What sets top-performing organizations apart? Well, for one thing, it’s no coincidence that they place a focus on understanding and empowering their UX and UI teams. Not only does this drive organic growth through a more optimal user experience, but it also means that the business can benefit from the ROI (Return On Investment) that UX work can deliver. In most organizations, however, you’ll find there is a lack of UX maturity—that is, how embedded UX is within an organization’s culture and work processes. And this occurs even when the decision-makers know that UX is core to business and customer stakeholders! We want to help both you and your wider team create a culture, and design mindset, that can truly reap the benefits of UX work. By learning how to apply key tactics, you’ll be able to ensure that your UX efforts are having maximum impact across the wider business.

In this course, we will explore the ins and outs of UX maturity by looking at the way your organization is structured and developed. We will give you the chance to grasp UX management as not just a people issue but also a design methodology… all so that you can manage UX as a smart leader, and get the very best from the UX professionals you work with. Even if you’re currently a more junior UX, UI or interaction designer, the strategies you will learn in this course will enable you to truly realize the value that your work will provide to your organization.

You will be taught by Frank Spillers, CEO of the award-winning UX firm Experience Dynamics. By taking this course, you’ll leverage his experience from two decades of working with enterprise, midsize and start-up companies across a wide range of industries. Given that, you will be able to learn from, and avoid, the mistakes he’s come across, and apply the best practices he’s developed over time in order to move towards managing your UX team in an optimal way.

The course also includes interviews with experts—including a UX Director, Chief Experience Officer, Product Manager, and User Research Director. These will give you another practical opportunity to learn from people who are highly experienced in managing UX across organizations. All of this means that you will learn how an Outside-In design approach operates, and what it looks and feels like in practice—be it from a product management, executive or stakeholder perspective. Upon completing the course, you will have the knowledge required to avoid unnecessary growing pains, and ultimately accelerate your company’s UX maturity so that you win sooner and enjoy a more consistently high level of performance within the market.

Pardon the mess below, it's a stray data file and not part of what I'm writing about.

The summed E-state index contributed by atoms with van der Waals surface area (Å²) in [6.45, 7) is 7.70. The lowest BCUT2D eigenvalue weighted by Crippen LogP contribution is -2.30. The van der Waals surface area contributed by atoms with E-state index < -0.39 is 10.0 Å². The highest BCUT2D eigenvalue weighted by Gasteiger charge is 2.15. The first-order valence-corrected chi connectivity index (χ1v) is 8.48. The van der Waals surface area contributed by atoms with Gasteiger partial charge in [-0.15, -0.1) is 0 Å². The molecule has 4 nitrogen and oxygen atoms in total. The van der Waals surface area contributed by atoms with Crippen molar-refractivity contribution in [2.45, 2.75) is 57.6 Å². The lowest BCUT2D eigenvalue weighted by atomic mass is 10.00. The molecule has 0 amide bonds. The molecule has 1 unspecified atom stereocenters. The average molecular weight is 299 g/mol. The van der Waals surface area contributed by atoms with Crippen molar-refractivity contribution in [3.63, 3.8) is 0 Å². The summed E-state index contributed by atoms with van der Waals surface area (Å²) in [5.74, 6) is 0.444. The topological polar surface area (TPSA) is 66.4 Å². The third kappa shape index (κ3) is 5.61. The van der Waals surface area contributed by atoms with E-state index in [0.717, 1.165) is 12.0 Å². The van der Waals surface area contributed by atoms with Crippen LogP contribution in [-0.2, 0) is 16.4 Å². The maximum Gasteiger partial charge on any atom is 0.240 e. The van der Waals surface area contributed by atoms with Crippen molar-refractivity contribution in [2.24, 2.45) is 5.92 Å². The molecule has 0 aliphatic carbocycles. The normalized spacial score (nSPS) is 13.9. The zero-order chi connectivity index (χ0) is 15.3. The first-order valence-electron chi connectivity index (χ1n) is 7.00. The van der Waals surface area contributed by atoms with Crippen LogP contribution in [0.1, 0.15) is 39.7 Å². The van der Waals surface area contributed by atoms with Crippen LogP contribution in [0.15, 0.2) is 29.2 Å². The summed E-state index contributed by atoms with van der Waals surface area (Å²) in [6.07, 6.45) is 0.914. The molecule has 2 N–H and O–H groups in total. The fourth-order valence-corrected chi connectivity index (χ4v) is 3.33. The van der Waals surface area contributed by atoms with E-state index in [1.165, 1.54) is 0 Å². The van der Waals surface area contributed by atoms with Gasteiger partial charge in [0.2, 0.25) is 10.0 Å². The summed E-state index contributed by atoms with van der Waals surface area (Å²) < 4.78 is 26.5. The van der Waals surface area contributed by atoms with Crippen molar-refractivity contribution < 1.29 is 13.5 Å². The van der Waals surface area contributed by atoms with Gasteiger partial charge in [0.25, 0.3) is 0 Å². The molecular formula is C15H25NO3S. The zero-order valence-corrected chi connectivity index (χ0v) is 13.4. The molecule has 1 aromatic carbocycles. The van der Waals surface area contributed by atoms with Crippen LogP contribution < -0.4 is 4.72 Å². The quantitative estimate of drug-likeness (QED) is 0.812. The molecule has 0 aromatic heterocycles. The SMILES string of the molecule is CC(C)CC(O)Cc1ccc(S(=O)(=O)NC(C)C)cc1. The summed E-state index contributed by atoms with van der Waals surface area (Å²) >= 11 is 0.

All literature

Apple’s Product Development Process – Inside the World’s Greatest Design Organization

Apple’s Product Development Process – Inside the World’s Greatest Design Organization

Apple’s Product Development Process may be one of the most successful design processes ever implemented. With the company verging on becoming the world’s first $1 trillion business organization – there’s a lot that designers can learn from Apple and introduce into their own design environments.Apple is a notoriously secretive business. In Steve ...

  • 2 days ago
An Overview of The Factors of Success for New Product Development

An Overview of The Factors of Success for New Product Development

Bringing a successful product to market is a team effort. While designers are responsible for usability, utility and the rest of the user experience there are many factors which contribute to the success or failure of new product development and many of these are outside of the designer’s direct control. The figure above shows the main factors ...

  • 5 hours ago
7 Key UX Topics that Every Manager Should Understand

7 Key UX Topics that Every Manager Should Understand

The new entrant into UX in an established business often has a tough time of things. People understand what UX stands for (some of the time at least), they may even have an idea of why it is important but they often have no real understanding of what is required to achieve a good UX. This lack of understanding and particularly from management; ...

  • 3 weeks ago
5 Proven Tactics for Evangelizing UX

5 Proven Tactics for Evangelizing UX

If you work in an area related to UX, you’ll probably agree that good UX has a huge business value. Good UX helps you create the most relevant products and services for your customers and ensure that they are a joy to use. But if you have any practical experience of working with UX in organizations or as a consultant, you might also have found t...

  • 1 month ago
What’s the point of doing UX?

What’s the point of doing UX?

From a business perspective, differentiation is one of the primary reasons for investing in UX. If your products and services stand out from those of your competitors, they’re much more likely to be a market success – and having the most compelling and relevant user experiences is a great way to stand out! In this video, we will take you through...

  • 7 months ago
How to Empower UX teams to Boost Innovation and ROI

How to Empower UX teams to Boost Innovation and ROI

As a UX designer, you want to make sure that your team is doing everything possible to boost your organization’s innovation and the return on investment (ROI) of your work. After all, the better the ROI on your work, the more resources you will have to create awesome user experiences, which – again – will affect ROI and so on and so forth. But h...

  • 9 months ago